Documentation/Labs/CMake-ified Python

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Following r21863, CMake'ified python has been integrated into Slicer.

COMP: Update build-system to use CMake'ified python

Latest stable version 2.7.3 is now used instead of ancient 2.6.6

Directory layout has been updated:
 - Python-2.7.3   : source
 - python         : build system
 - python-build   : build tree
 - python-install : install tree

Associated external project has been simplified. Removed unneeded
custom configure, make and install steps. Also removed unneeded
patch steps.

Note that the pythonrun.h and pythonrun.c are still patched in order
to prevent crash (related to dll boundaries [1][2]) when building Slicer debug
against a released python.


Since only library located in the "lib-dynload" folder are not duplicated
in the "site-packages" folder, removed the exclude pattern
from the fixup script and update the candidate pattern to consider the
python extension located in lib/python2.7/lib-dynload folder.


Python 2.7.3

# Download python source and CMake build system
## Windows/Unix: Open your unix terminal or windows git bash console, then run:

git clone git:// -b next
curl -O
tar -xzvf Python-2.7.3.tgz
mkdir Python-2.7.3-build
cd Python-2.7.3-build

# Configure the project
## Windows:

Open cmake-gui
 Source dir : /path/to/python-cmake-buildsystem
 Build dir  : /path/to/Python-2.7.3-build
 Configure & Generate
Open /path/to/Python-2.7.3-build/Python27.sln
 Build all
Run /path/to/Python-2.7.3-build/bin/python.exe

## Unix (MacOSX, Linux)

cd Python-2.7.3-build
cmake ../python-cmake-buildsystem
make -j8

Available build options:

 BUILD_SHARED:   Build python static library
 BUILD_STATIC:     Build python shared library

 ENABLE_<EXTENSION>: If ON, the corresponding python extension will be built.
 BUILTIN_<EXTENSION>:  If ON, the corresponding python extension will be built-in the built python librarie(s). No need to use Setup.local

To report problem, create an issue:

Build results


Within Slicer, we have been struggling to compile python on VS2008. Moving forward, we would like to also compile it on VS2010 and VS2012 ... 

Currently, we are building python 2.6.6. We would also like to move to a more recent version of python (2.7.x). 

It gonna very probably be a long and a painful process. [[ I am not even talking about building tkinter module allowing to bridge tcl and python ... ]]

I just found out that there is some work done regarding the CMake'ification of Python:


Ideally, it would be great to contribute back the CMakeLists files. In the mean time, we could either help maintain the project [1]  or fork the python source code mirror available on github [3] and contribute to it.

I did some experiment and the build system of "David Sansome" looks very promising. It allows a lot of flexibility in the way python can be built and embedded in existing application.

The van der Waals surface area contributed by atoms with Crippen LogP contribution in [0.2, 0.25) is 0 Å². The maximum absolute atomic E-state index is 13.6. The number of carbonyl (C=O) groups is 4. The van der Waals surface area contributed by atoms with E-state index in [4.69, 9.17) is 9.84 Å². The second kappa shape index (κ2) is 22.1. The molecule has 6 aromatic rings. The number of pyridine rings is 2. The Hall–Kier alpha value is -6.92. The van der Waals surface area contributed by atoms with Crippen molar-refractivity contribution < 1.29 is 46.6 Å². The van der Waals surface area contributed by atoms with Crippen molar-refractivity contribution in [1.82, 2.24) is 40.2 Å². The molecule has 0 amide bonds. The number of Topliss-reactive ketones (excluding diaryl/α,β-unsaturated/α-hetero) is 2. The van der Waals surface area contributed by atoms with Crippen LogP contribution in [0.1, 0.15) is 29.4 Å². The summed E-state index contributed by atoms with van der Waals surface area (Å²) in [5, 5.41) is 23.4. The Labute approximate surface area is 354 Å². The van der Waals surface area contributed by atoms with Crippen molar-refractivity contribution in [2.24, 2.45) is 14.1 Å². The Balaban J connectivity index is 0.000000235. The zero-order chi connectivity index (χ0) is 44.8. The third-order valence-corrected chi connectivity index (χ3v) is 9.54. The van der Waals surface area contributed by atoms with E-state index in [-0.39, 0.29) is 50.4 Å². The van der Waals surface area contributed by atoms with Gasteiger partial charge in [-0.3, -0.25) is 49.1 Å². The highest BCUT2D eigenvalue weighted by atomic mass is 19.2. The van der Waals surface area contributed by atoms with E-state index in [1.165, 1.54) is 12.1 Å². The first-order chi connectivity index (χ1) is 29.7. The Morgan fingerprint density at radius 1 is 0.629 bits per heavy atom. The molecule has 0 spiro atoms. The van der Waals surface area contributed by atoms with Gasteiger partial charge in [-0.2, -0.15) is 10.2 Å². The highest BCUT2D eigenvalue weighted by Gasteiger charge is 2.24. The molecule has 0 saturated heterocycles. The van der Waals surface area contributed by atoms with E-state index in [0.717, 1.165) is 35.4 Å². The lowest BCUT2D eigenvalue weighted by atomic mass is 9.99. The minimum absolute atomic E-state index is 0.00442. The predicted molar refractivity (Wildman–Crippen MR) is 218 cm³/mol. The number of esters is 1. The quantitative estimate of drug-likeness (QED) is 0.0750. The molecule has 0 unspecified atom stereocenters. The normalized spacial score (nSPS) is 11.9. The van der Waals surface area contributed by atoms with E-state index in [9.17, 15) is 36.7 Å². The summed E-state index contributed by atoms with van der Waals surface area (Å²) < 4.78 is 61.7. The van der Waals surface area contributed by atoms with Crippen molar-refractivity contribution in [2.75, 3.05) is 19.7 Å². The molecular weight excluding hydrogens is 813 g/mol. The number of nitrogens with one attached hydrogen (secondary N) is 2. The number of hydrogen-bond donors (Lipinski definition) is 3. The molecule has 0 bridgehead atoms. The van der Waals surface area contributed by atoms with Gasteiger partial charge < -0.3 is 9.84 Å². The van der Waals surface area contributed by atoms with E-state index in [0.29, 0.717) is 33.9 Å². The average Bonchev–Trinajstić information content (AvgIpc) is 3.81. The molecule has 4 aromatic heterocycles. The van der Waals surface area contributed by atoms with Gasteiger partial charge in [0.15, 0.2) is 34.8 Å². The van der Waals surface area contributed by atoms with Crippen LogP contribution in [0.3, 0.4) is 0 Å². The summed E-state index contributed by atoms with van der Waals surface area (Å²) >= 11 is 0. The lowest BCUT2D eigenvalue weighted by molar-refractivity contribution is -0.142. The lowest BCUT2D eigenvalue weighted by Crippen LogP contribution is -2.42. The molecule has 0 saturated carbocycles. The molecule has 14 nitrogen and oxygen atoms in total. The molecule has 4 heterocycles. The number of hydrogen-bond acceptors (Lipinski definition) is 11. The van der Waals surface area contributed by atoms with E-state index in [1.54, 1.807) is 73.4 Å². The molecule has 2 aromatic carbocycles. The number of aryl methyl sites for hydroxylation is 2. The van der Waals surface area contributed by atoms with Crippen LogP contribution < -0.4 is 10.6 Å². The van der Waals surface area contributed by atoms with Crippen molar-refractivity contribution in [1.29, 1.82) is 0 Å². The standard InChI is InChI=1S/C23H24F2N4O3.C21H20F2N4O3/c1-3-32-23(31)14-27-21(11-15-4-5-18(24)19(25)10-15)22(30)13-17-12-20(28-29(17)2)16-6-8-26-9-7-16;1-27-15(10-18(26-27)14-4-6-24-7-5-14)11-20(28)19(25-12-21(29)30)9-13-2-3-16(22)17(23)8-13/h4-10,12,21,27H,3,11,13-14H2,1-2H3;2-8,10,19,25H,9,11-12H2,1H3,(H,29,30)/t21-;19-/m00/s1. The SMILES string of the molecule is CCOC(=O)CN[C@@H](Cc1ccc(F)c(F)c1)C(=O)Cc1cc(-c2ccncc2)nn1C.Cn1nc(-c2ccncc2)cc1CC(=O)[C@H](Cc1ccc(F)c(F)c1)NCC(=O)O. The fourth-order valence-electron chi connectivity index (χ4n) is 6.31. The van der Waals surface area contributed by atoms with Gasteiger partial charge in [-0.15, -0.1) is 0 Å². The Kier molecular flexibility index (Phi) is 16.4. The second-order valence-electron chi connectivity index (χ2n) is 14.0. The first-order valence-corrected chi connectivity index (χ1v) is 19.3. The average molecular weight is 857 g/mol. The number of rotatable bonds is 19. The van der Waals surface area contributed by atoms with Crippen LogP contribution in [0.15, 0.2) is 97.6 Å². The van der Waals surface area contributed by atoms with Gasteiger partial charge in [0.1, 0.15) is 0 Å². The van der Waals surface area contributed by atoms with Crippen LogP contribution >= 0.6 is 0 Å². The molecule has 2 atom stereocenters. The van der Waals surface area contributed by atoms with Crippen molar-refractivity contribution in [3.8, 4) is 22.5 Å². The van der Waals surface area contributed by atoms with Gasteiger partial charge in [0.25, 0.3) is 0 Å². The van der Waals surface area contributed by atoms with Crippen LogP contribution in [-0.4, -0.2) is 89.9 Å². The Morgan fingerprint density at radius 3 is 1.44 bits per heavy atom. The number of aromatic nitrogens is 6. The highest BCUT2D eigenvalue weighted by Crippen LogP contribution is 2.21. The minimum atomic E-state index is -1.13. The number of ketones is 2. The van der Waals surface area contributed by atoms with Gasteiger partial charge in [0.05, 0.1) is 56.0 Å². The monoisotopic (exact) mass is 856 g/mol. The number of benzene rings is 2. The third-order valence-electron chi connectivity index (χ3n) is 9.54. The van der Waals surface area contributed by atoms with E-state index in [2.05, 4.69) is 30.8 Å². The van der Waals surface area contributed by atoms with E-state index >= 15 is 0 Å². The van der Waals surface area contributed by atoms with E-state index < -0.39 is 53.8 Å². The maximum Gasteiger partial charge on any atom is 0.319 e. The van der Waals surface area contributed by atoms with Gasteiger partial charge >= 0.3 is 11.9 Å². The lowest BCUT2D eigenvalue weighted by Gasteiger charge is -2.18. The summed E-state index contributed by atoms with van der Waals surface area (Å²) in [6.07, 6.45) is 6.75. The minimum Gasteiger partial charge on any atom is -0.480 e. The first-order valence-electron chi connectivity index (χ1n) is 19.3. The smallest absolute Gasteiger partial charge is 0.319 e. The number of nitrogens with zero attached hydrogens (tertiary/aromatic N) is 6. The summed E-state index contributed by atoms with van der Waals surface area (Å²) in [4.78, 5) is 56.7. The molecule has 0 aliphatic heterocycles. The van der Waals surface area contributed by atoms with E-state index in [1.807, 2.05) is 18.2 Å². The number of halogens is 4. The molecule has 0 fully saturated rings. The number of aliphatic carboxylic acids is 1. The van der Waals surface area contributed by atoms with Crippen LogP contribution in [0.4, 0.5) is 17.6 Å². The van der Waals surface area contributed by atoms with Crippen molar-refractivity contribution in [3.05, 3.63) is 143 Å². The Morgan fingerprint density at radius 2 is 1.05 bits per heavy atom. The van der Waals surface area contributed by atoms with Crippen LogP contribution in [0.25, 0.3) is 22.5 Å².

From the author:

This cmake-based buildsystem is better because:

  * It's much faster to compile: 7 seconds instead of 58 seconds in my
    unscientific test.
  * No compiled program for the target architecture is used in the build
    itself.  This makes cross-compiling possible.
  * Same project files for all platforms - there's no need to maintain the
    unix build separately from four different MSVC builds.

It also provided patches making cross-compilation very easy. (for example compilation for windows from Linux. See end of readme)

I think we should contribute and support that well documented build system :) 

In a nutshell, in addition to the option: 

 ENABLE_SHARED  "Build a shared libpython library"
 ENABLE_STATIC     "Build a static libpython library"

it also provides options like 

 allowing to selectively include python modules in either the static or shared python lib.

 allowing to specify with a given module should be built or not.

Let's also notice options like:

 EXTRA_PYTHONPATH  "A colon (:) separated list of extra paths to add to the PYTHONPATH"
 USE_LIB64   "Search for dependencies and install to prefix/lib64 instead of prefix/lib"
 USE_LIBEDIT  "Use libedit instead of readline"

Under the hood, it implements to CMake modules, that would probably make port of project like "numpy" easier ... 
    # CMake ignores .S files, so we have to add compile commands for them manually

  # This function adds a python extension to the buildsystem.
# Usage:
# add_python_extension(
#     extension_name
#     SOURCES source1.c source2.c ...
#     [ REQUIRES variable1 variable2 ... ]
#     [ DEFINITIONS define1 define2 ... ]
#     [ LIBRARIES lib1 lib2 ... ]
#     [ INCLUDEDIRS dir1 dir2 ... ]
#     [ BUILTIN ]
# )